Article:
A palpable injustice can transcend politics
Sometimes, politics can seem like a matter of rote - the mechanical or ritual repetition of formulae. He said. She retorted.
But, just sometimes, a palpable injustice can transcend politics, engendering authentic emotion.
Such was the case at Holyrood today. The topic was the highly emotive scandal of surgical mesh implants.
The exchanges were solemn, grave and focused - and mercifully free, for the most part, of political game-playing.
But there was more. Hovering over the chamber was a spectre representing individual women in pain. Chronic, agonising pain.
Jackson Carlaw of the Conservatives, has pursued this topic persistently. Today, he moved from the general to the particular, raising the case of a constituent.
It was too much for the Tory leader. His voice audibly strained, he struggled to complete his questions to the first minister.
You could see him straining to regain composure, determined to take his chance to press his points upon the FM.
Nicola Sturgeon responded with sympathy, substance and solidarity. She thanked Mr Carlaw sincerely for his non-partisan approach.
The Tory leader was arguing, in general terms, for justice. But, more particularly, he was pursuing the question of a US surgeon who offers full mesh removal.
It had been thought that the surgeon, Dionysios Veronikis, might be enabled to come to Scotland to assist sufferers here.
However, he needs agreement from the General Medical Council and, thus far, the necessary arrangements, including a visit to the US by Scottish clinicians, have been delayed.
Mr Carlaw suggested this was due in part to a "professional conspiracy" among elements of the medical profession in Scotland.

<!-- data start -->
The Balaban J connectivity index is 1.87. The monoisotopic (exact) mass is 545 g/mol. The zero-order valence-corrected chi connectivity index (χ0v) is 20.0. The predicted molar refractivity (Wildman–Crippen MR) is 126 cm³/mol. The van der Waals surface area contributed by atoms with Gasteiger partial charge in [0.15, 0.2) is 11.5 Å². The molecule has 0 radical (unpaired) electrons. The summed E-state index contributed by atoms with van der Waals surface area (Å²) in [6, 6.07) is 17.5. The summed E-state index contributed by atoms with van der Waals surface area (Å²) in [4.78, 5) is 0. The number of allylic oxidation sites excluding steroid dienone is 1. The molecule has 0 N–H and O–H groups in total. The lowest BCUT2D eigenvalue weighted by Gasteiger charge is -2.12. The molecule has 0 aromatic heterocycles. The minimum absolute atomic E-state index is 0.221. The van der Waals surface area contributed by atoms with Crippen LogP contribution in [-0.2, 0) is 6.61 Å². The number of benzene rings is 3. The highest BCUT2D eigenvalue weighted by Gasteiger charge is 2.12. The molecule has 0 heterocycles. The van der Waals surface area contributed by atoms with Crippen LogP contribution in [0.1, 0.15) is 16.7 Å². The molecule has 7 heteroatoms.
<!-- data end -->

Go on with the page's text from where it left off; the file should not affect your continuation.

That point was amplified by Labour's Richard Leonard. Ms Sturgeon assured both that she was keen that the US surgeon should be able to come to Scotland.
She explained the practical obstacles, adding that she had no evidence of obstruction by the NHS in Scotland. She urged the other leaders to supply any evidence they had.
To the other parties. Patrick Harvie of the Greens seized upon reports suggesting that discounted refuelling had been made available at Prestwick Airport for US military flights.
Rather effectively, he said this turned the currently nationalised airport into a "cut-price petrol station" for the US, with taxi trips available to the nearby Trump Turnberry Hotel.
Ms Sturgeon's reply was cautious. Yes, her government had taken Prestwick into public ownership, with the aim of helping it revive and ultimately returning it to the private sector.
But the day-to-day running of the airport - its commercial operation - was at arm's length from ministers. That was necessary to comply with state aid regulations.
'Patients are at risk'
For the Liberal Democrats, Alex Cole-Hamilton raised the failure to meet NHS waiting times. His combative approach, suffused with statistics, was potent.
Ms Sturgeon said the NHS performance in Scotland was better than elsewhere in these islands. Mr C-H was less than impressed (he was standing in, as Ms Sturgeon noted en passant, for Willie Rennie, who is apparently on holiday).
Then, to Brexit. Clare Adamson of the SNP cited the interview given to the Today programme by Dr Sally Davies, the chief medical officer for England.
Questioned about a no-deal Brexit, Dr Davies said she could give no guarantees re the availability of pharmaceutical drugs. She added that there might be consequent deaths. That patients are at risk.
Ms Sturgeon rose to the challenge. With evident exasperation, she questioned whether people had to die before the UK government would change course and rule out no-deal.
It was a serious contribution to a decidedly serious topic.
But, somehow, the atmosphere in the chamber was still redolent of those earlier exchanges, about mesh implants.
That hovering spectre still exuded a whimper of evident pain. Persistent, unendurable pain.
These were valid, vital exchanges. Serious discourse, substantively pursued. Somehow, though, the hovering spectre seemed unimpressed.